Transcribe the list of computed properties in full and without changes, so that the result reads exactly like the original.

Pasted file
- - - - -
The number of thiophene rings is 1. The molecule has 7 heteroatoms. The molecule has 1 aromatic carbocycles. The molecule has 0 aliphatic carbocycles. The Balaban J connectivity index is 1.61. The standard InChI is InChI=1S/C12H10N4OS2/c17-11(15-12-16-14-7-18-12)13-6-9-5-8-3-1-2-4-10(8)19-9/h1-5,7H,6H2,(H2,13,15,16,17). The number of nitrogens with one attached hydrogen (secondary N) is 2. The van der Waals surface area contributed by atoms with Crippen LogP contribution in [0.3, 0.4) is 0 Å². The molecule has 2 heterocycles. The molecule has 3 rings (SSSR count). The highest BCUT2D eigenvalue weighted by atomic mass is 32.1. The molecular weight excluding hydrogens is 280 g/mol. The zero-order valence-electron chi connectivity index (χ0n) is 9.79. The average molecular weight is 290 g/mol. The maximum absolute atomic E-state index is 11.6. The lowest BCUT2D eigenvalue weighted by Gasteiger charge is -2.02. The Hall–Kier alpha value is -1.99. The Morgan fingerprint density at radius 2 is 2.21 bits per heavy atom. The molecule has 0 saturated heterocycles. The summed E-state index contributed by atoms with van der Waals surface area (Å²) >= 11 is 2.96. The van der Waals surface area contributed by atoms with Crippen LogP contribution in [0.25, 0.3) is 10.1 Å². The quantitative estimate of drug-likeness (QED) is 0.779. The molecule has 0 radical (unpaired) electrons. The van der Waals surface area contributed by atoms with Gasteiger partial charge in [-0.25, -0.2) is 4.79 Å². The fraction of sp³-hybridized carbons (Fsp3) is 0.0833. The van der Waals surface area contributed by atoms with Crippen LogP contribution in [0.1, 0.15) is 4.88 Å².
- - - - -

The number of thiophene rings is 1. The molecule has 7 heteroatoms. The molecule has 1 aromatic carbocycles. The molecule has 0 aliphatic carbocycles. The Balaban J connectivity index is 1.61. The standard InChI is InChI=1S/C12H10N4OS2/c17-11(15-12-16-14-7-18-12)13-6-9-5-8-3-1-2-4-10(8)19-9/h1-5,7H,6H2,(H2,13,15,16,17). The number of nitrogens with one attached hydrogen (secondary N) is 2. The van der Waals surface area contributed by atoms with Crippen LogP contribution in [0.3, 0.4) is 0 Å². The molecule has 2 heterocycles. The molecule has 3 rings (SSSR count). The highest BCUT2D eigenvalue weighted by atomic mass is 32.1. The molecular weight excluding hydrogens is 280 g/mol. The zero-order valence-electron chi connectivity index (χ0n) is 9.79. The average molecular weight is 290 g/mol. The maximum absolute atomic E-state index is 11.6. The lowest BCUT2D eigenvalue weighted by Gasteiger charge is -2.02. The Hall–Kier alpha value is -1.99. The Morgan fingerprint density at radius 2 is 2.21 bits per heavy atom. The molecule has 0 saturated heterocycles. The summed E-state index contributed by atoms with van der Waals surface area (Å²) >= 11 is 2.96. The van der Waals surface area contributed by atoms with Crippen LogP contribution in [0.25, 0.3) is 10.1 Å². The quantitative estimate of drug-likeness (QED) is 0.779. The molecule has 0 radical (unpaired) electrons. The van der Waals surface area contributed by atoms with Gasteiger partial charge in [-0.25, -0.2) is 4.79 Å². The fraction of sp³-hybridized carbons (Fsp3) is 0.0833. The van der Waals surface area contributed by atoms with Crippen LogP contribution in [0.1, 0.15) is 4.88 Å².